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Validity of the AMPS for children and adolescents

Date

1996

Authors

Poulson, Todd Lars, author
Fisher, Anne G., 1946-, advisor
Fritz, Janet J., 1942-, committee member
Gliner, Jeffrey A., committee member

Journal Title

Journal ISSN

Volume Title

Abstract

A vast number of assessments are available for occupational therapists to measure the functional independence of their clients, however, the majority were developed primarily for use with adults and older persons. A scarcity exists of reliable and valid functional assessments of personal activities of daily living (PADL) and instrumental activities of daily living (IADL) for testing children and adolescents. As a result, PADL or IADL assessments designed for use with adults have been applied to the pediatric population, often without being reevaluated for validity or reliability. Unlike most existing tests of PADL or IADL, the Assessment of Motor and Process Skills (AMPS) is unique in that it was designed to be used with school-age children, adolescents, adults, and older persons. The AMPS is a standardized IADL assessment tool used to evaluate a person's functional performance in terms of both motor IADL and process IADL ability. The AMPS was used to evaluate a sample of 162 school-age children and adolescents who had no known diagnosis. Subject goodness-of-fit statistics, generated by the many-faceted Rasch analysis, were examined to determine whether children and adolescents fit the many-faceted Rasch measurement model defined by the AMPS adult calibration sample. Overall findings suggest that school-age children and adolescents demonstrated subject goodness-of-fit to the AMPS process scale, but failed to demonstrate acceptable subject goodness-of-fit to the AMPS motor scale. These findings were supplemented with an analysis of the proportion of individual item ratings that were unexpected or misfit. On both scales, the proportion met our criterion, which was based on a previous analysis of adult well and older well subjects. In addition, we divided the sample into two groups based on age. The comparison of the two groups revealed that for the AMPS motor scale, 88% of misfitting subjects were 8 years of age or younger. This suggests that subjects 8 years of age or younger were more likely to misfit than were subjects 9 years of age or older. Of the 16 AMPS motor skill items only one item, Lifts, was significantly different for children and adolescents than for the AMPS adult calibration sample. However, no meaningful difference was found in young children's subject ability measure, regardless whether the item Lifts was included in the analysis. The results of this study support the use of the AMPS with school-age children and adolescents, although it is important for occupational therapists to be aware that young children may tend to misfit on the AMPS motor scale. In addition, recognizing the lack of valid and reliable assessments of IADL available for children and adolescents, the AMPS meets the need for a standardized evaluation for this population.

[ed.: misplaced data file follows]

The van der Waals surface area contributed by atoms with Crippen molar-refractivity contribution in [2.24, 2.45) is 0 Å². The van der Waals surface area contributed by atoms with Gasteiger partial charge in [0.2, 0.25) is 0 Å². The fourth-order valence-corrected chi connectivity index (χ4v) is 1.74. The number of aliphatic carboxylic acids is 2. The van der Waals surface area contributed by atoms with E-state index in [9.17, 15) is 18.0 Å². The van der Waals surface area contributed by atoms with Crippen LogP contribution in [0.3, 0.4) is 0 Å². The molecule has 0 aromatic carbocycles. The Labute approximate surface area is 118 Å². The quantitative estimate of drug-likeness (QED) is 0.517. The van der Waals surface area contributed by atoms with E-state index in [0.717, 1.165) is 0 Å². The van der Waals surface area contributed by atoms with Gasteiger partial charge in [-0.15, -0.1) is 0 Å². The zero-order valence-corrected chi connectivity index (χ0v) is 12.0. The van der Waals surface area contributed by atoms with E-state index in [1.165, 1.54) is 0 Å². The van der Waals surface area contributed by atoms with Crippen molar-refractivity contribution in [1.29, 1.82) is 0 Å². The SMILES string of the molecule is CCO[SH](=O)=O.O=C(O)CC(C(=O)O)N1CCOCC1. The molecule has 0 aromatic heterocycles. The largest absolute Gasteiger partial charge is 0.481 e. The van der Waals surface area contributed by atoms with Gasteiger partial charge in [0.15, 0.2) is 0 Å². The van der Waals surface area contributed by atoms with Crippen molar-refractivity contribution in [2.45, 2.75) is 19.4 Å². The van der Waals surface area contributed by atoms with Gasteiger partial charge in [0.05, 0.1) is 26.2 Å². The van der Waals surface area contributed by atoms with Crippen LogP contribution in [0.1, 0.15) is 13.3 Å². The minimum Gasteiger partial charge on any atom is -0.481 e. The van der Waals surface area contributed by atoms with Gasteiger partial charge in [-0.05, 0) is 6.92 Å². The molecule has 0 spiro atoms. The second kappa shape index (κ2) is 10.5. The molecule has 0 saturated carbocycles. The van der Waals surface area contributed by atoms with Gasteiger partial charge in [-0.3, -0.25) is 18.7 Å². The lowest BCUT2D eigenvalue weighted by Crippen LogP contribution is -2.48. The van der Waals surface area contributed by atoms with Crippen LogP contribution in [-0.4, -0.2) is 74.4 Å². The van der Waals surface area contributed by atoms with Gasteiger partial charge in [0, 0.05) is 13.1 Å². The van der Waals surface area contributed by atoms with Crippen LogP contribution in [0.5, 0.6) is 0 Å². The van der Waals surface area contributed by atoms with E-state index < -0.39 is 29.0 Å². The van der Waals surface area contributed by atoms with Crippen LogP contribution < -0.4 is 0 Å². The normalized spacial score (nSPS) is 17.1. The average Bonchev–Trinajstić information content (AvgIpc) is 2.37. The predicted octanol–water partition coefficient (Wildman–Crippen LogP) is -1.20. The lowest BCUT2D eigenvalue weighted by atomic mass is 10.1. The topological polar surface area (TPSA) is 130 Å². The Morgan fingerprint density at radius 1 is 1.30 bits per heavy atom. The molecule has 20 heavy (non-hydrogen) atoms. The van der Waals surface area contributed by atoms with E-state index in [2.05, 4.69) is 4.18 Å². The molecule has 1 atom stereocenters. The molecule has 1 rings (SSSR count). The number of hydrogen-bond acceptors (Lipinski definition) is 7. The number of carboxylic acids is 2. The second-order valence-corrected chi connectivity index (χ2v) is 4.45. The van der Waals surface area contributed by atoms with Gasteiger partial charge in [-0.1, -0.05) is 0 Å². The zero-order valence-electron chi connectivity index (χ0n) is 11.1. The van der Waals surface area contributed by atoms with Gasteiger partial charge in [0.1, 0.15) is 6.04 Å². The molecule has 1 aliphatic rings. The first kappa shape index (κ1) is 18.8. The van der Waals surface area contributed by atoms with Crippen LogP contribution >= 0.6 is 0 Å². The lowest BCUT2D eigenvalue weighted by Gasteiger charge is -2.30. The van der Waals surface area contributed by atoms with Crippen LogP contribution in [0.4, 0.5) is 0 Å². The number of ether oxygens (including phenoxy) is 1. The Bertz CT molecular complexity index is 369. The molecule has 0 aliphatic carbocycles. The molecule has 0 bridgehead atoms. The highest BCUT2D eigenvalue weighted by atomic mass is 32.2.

Description

1996 Fall.
Includes bibliographical references.

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Subject

Motor ability in children -- Testing
Cognition in children -- Testing

Citation

Associated Publications